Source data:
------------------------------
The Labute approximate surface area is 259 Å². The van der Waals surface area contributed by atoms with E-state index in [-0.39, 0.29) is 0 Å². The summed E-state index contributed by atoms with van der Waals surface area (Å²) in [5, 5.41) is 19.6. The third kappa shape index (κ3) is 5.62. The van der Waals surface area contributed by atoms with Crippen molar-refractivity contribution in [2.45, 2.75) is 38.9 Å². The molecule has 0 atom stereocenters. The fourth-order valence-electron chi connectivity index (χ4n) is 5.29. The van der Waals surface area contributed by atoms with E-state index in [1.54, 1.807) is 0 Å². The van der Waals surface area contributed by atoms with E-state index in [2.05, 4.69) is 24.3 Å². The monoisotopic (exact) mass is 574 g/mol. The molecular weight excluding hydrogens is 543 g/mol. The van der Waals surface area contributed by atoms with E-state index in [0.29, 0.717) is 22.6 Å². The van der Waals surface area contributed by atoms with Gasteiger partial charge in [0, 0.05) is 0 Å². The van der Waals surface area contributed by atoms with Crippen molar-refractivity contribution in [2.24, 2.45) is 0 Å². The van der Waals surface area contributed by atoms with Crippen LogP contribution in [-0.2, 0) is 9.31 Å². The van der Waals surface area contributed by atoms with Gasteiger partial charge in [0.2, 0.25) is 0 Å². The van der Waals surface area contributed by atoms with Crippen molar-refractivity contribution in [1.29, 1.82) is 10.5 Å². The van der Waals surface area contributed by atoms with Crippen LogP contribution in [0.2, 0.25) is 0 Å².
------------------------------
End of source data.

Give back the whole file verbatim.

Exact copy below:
The Labute approximate surface area is 259 Å². The van der Waals surface area contributed by atoms with E-state index in [-0.39, 0.29) is 0 Å². The summed E-state index contributed by atoms with van der Waals surface area (Å²) in [5, 5.41) is 19.6. The third kappa shape index (κ3) is 5.62. The van der Waals surface area contributed by atoms with Crippen molar-refractivity contribution in [2.45, 2.75) is 38.9 Å². The molecule has 0 atom stereocenters. The fourth-order valence-electron chi connectivity index (χ4n) is 5.29. The van der Waals surface area contributed by atoms with E-state index in [1.54, 1.807) is 0 Å². The van der Waals surface area contributed by atoms with E-state index in [2.05, 4.69) is 24.3 Å². The monoisotopic (exact) mass is 574 g/mol. The molecular weight excluding hydrogens is 543 g/mol. The van der Waals surface area contributed by atoms with E-state index in [0.29, 0.717) is 22.6 Å². The van der Waals surface area contributed by atoms with Gasteiger partial charge in [0, 0.05) is 0 Å². The van der Waals surface area contributed by atoms with Crippen molar-refractivity contribution in [2.24, 2.45) is 0 Å². The van der Waals surface area contributed by atoms with Crippen LogP contribution in [-0.2, 0) is 9.31 Å². The van der Waals surface area contributed by atoms with Gasteiger partial charge in [0.2, 0.25) is 0 Å². The van der Waals surface area contributed by atoms with Crippen molar-refractivity contribution in [1.29, 1.82) is 10.5 Å². The van der Waals surface area contributed by atoms with Crippen LogP contribution in [0.2, 0.25) is 0 Å².